Image shows the word approved in large red letters with a red border surrounding it.

We Âûtistics seem to bang on about language a lot. We talk about lofty ideals like identiy, acceptance, neurodiversity and the like. They are terms that need to be unpacked to be properly understood.

To make things more complicated there are politics that go with it. I’ve banged on about Identity first language a few times on this blog myself here and here and even here. It really is important. I’d like to take a few minutes to try and unpack that a bit more.

Let’s take a step back to the idea of awareness. Awareness is great but it doesn’t mean approval or acceptance. I am aware that there a speed limits on the road, however, that has no real impact of me actually accepting that they apply to me, or indeed, if they are a good and appropriate thing.

Bringing it a little closer to home, there are parents and caregivers, even so-called doctors, who are well aware of Âûtism, yet they inflict treatments such as CDMMS, Chelation, GcMaf and Stem Cell therapy on their children, and adults. That is hardly acceptance.

There are therapists that are well aware of autism, and even, so they say, aware that Âûtism is neurological difference, yet, ABA is still their treatment of choice, a treatment which has the prime goal of making the Âûtistic indiscernible from the rest of their peers. To appear neurotypical or Allistic. This is hardly acceptance.

Image of a person shaped by words of acceptance.

Image of a person shaped by words of acceptance.

The very idea of acceptance is one that says, you know what, you’re okay as you are. It doesn’t matter that you’re different to me, that you think different, talk different, or indeed communicate via alternative methods, it doesn’t matter that you move differently, that you experience the sensory world differently. It doesn’t matter about any of those things because you are a human person just like me, you are a human person and I am pleased to acknowledge you as that with no footnotes, no addendum, no appendices. We both just are. Yes Just human people, walking through this life together, each with our hopes, dreams, challenges, successes and false starts.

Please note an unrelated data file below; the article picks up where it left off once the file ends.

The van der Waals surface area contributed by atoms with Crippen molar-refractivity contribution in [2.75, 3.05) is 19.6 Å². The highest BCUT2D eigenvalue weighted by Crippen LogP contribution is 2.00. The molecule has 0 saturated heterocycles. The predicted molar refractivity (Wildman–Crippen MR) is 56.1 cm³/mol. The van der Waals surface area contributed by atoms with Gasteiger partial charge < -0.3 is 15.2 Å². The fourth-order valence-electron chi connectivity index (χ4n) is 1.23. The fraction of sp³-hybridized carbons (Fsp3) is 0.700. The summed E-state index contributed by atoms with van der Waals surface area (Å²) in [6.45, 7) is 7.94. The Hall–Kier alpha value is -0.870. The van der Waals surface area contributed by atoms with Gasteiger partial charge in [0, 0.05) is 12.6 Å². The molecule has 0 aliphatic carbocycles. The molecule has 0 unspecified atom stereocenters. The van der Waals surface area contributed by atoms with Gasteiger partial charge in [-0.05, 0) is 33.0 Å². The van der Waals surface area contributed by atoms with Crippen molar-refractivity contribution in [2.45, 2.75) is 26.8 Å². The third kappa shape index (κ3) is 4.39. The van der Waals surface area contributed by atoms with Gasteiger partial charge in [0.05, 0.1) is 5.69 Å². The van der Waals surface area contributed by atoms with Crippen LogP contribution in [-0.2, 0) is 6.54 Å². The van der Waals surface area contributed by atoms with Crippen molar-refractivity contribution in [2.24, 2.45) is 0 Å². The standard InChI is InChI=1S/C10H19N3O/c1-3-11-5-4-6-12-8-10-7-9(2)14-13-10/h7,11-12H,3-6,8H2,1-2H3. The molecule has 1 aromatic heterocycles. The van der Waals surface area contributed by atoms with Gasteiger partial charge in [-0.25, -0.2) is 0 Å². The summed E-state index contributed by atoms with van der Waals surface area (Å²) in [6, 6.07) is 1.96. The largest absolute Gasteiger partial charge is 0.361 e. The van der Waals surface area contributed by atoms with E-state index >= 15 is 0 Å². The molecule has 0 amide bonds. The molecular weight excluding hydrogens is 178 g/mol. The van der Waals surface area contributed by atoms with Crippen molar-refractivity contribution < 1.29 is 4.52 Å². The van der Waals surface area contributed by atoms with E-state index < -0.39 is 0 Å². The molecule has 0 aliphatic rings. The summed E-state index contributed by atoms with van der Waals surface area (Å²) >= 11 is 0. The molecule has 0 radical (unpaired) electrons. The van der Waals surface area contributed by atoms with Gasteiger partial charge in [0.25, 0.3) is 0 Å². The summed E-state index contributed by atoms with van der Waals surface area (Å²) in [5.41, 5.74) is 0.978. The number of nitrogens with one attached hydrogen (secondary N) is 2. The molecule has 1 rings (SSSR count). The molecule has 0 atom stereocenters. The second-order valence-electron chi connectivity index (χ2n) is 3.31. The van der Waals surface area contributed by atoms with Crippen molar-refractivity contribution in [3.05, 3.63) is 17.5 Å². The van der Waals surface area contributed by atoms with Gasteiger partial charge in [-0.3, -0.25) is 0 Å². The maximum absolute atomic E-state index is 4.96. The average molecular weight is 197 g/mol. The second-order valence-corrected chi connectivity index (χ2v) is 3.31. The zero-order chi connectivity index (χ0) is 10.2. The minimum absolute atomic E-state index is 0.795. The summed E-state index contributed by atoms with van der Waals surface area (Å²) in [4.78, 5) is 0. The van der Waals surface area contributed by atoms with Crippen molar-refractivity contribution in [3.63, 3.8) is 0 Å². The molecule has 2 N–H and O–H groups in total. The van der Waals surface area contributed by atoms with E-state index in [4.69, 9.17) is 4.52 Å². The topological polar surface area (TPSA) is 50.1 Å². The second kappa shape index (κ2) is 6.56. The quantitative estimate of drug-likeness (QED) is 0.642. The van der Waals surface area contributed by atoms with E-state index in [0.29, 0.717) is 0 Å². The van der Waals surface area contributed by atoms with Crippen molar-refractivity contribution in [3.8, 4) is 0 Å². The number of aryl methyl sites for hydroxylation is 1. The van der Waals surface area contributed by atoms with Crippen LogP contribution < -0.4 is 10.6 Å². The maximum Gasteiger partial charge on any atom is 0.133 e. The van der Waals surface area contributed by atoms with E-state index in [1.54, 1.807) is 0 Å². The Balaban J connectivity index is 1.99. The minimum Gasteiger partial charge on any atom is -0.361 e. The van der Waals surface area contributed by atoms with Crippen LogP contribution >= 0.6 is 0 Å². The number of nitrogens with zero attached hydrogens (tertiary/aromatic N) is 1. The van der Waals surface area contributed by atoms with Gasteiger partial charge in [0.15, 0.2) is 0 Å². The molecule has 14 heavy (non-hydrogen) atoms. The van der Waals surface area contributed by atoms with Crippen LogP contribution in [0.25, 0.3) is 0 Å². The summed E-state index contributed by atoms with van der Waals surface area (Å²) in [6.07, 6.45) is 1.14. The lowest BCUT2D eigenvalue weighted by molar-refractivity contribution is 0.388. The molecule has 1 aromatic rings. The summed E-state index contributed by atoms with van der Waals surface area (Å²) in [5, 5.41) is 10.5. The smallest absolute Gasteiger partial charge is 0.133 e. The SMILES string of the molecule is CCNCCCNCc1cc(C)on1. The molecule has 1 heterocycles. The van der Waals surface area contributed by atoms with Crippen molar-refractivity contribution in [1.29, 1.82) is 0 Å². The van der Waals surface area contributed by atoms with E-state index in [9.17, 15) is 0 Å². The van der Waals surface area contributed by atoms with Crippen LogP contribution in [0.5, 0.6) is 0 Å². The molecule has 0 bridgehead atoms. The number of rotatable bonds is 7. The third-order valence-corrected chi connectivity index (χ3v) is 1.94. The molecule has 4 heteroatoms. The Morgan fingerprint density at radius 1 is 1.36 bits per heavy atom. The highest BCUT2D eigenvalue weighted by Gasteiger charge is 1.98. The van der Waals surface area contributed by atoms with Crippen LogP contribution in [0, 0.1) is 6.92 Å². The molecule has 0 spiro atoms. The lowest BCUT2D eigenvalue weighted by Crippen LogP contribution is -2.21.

What does this actually have to do with language and identity and language? Well glad you asked actually. If we are unable to accept the preferred language of something then it most likely means we do not accept the identity itself. If someone is unwilling to accept the identity first language of Âûtistic and Neurodivevergence, then, in my view, there is a lack of acceptance of that identity.

If there is a lack of acceptance of that identity then it stands to reason that there is a lack of acceptance of that reality is a simple variance in the giant tapestry of human existence. To not accept that identity says, in fact, no Âûtism is not just a difference in neurology it is something bad, something sick, something diseased, something disordered. It says in fact, you are less or you have something that is part of you that is less.

When language such as “with Autism” or “has Autism” is insisted on it says, I don’t accept that as a fundamental part of who you are, I don’t accept that this is intricately interwoven into all parts of your being and all parts of your negotiation of this thing called life.

The Beatles said it well. Let it Be. Yes Let it Be. Oh that person is ADD, great Let it Be, oh look over there a PoC, great Let it Be. There is an Âûtistic Person, great Let it Be.

It really is a better way to go, surely. Let it Be. But sadly this does not seem to be the rhetoric we are seeing and hearing constantly in the media. We see instead stories of autism that are predominantly about disaster, epidemic, struggle and shame. We see stories of the terrible lives it must be for parents of Âûtistic kids. We see even when an article does a write up of Autistic pride, still there is paragraphs inserted to continue the disaster rhetoric:

“I would love my kids to be functioning enough to say, ‘I don’t need to be changed,’ ” said Kim Stagliano, the mother of three autistic girls and a prominent advocate of the widely discredited idea that childhood vaccines contribute to autism. Stagliano’s daughters are so impaired that she must bathe them and “tend to their monthly feminine needs.”

Neurodiversity is appealing, she said, because “it’s a more palatable way to look at a diagnosis that scares the living life out of anyone who sees it. They want to think that sound in the night is a branch against the window, not a robber. But autism is that robber.” Read the whole article on The Washington Post.

As I said even here “autism is that robber”. Not only that but yet more oxygen and exposure to the well and truly discredited and discounted myth of vaccines causing autism, or vaccines linked to autism. That’s awareness not acceptance, and it is offensive.

Yes that’s right simple autism awareness is OFFENSIVE.

We’ve had awareness, we’ve had it up to the neck. It’s acceptance. It’s inclusion, it’s being allowed to be who we are and take up our place as fully included members of society, accepted and celebrated for the greatness we bring.

Image is colourful dark letters making out the words Let Be.

Image is colourful dark letters making out the words Let Be.

Let us be. Just let us be.

It starts with language. We’ve seen it before. We’ve seen it happen before our very eyes with the gay rights movement. Language of sickness and disorder discarded and acceptance as part of society followed. Not without struggle of course, but imagine the uproar now if a mainstream media channel characterised homosexual orientation as a disease a sickness or a disorder.

Just let us be.

It starts with language.

I am Âûtistic. I am not “with autism” I don’t have ASD. I am Âûtistic.